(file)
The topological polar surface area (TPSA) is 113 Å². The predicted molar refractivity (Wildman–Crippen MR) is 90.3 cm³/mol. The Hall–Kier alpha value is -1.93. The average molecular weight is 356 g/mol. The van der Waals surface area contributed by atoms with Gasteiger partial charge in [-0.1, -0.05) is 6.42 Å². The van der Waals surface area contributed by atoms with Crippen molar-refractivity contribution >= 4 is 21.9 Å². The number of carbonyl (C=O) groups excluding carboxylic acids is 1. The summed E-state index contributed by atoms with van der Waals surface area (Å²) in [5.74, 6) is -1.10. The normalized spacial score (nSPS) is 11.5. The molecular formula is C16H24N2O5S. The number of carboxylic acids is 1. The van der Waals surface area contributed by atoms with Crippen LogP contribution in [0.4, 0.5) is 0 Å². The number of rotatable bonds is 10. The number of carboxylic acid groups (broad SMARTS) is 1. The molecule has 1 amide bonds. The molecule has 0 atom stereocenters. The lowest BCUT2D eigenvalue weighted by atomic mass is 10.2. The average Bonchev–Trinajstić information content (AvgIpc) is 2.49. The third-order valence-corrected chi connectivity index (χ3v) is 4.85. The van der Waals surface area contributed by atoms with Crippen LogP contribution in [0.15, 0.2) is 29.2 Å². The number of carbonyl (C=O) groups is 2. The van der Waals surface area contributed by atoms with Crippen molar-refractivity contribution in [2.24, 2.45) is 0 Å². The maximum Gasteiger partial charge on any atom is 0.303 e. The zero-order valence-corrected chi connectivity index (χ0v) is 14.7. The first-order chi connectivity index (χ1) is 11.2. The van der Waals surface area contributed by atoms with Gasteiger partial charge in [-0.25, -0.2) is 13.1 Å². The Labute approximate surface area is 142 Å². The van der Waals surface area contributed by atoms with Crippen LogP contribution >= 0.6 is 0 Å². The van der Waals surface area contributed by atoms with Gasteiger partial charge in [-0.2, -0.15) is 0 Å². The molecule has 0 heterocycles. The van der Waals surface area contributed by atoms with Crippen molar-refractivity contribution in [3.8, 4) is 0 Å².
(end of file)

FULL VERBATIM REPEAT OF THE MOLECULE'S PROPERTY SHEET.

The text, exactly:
The topological polar surface area (TPSA) is 113 Å². The predicted molar refractivity (Wildman–Crippen MR) is 90.3 cm³/mol. The Hall–Kier alpha value is -1.93. The average molecular weight is 356 g/mol. The van der Waals surface area contributed by atoms with Gasteiger partial charge in [-0.1, -0.05) is 6.42 Å². The van der Waals surface area contributed by atoms with Crippen molar-refractivity contribution >= 4 is 21.9 Å². The number of carbonyl (C=O) groups excluding carboxylic acids is 1. The summed E-state index contributed by atoms with van der Waals surface area (Å²) in [5.74, 6) is -1.10. The normalized spacial score (nSPS) is 11.5. The molecular formula is C16H24N2O5S. The number of carboxylic acids is 1. The van der Waals surface area contributed by atoms with Crippen LogP contribution in [0.4, 0.5) is 0 Å². The number of rotatable bonds is 10. The number of carboxylic acid groups (broad SMARTS) is 1. The molecule has 1 amide bonds. The molecule has 0 atom stereocenters. The lowest BCUT2D eigenvalue weighted by atomic mass is 10.2. The average Bonchev–Trinajstić information content (AvgIpc) is 2.49. The third-order valence-corrected chi connectivity index (χ3v) is 4.85. The van der Waals surface area contributed by atoms with Crippen LogP contribution in [0.15, 0.2) is 29.2 Å². The number of carbonyl (C=O) groups is 2. The van der Waals surface area contributed by atoms with Crippen molar-refractivity contribution in [2.24, 2.45) is 0 Å². The maximum Gasteiger partial charge on any atom is 0.303 e. The zero-order valence-corrected chi connectivity index (χ0v) is 14.7. The first-order chi connectivity index (χ1) is 11.2. The van der Waals surface area contributed by atoms with Gasteiger partial charge in [-0.25, -0.2) is 13.1 Å². The Labute approximate surface area is 142 Å². The van der Waals surface area contributed by atoms with Crippen LogP contribution >= 0.6 is 0 Å². The van der Waals surface area contributed by atoms with Gasteiger partial charge in [-0.2, -0.15) is 0 Å². The molecule has 0 heterocycles. The van der Waals surface area contributed by atoms with Crippen molar-refractivity contribution in [3.8, 4) is 0 Å².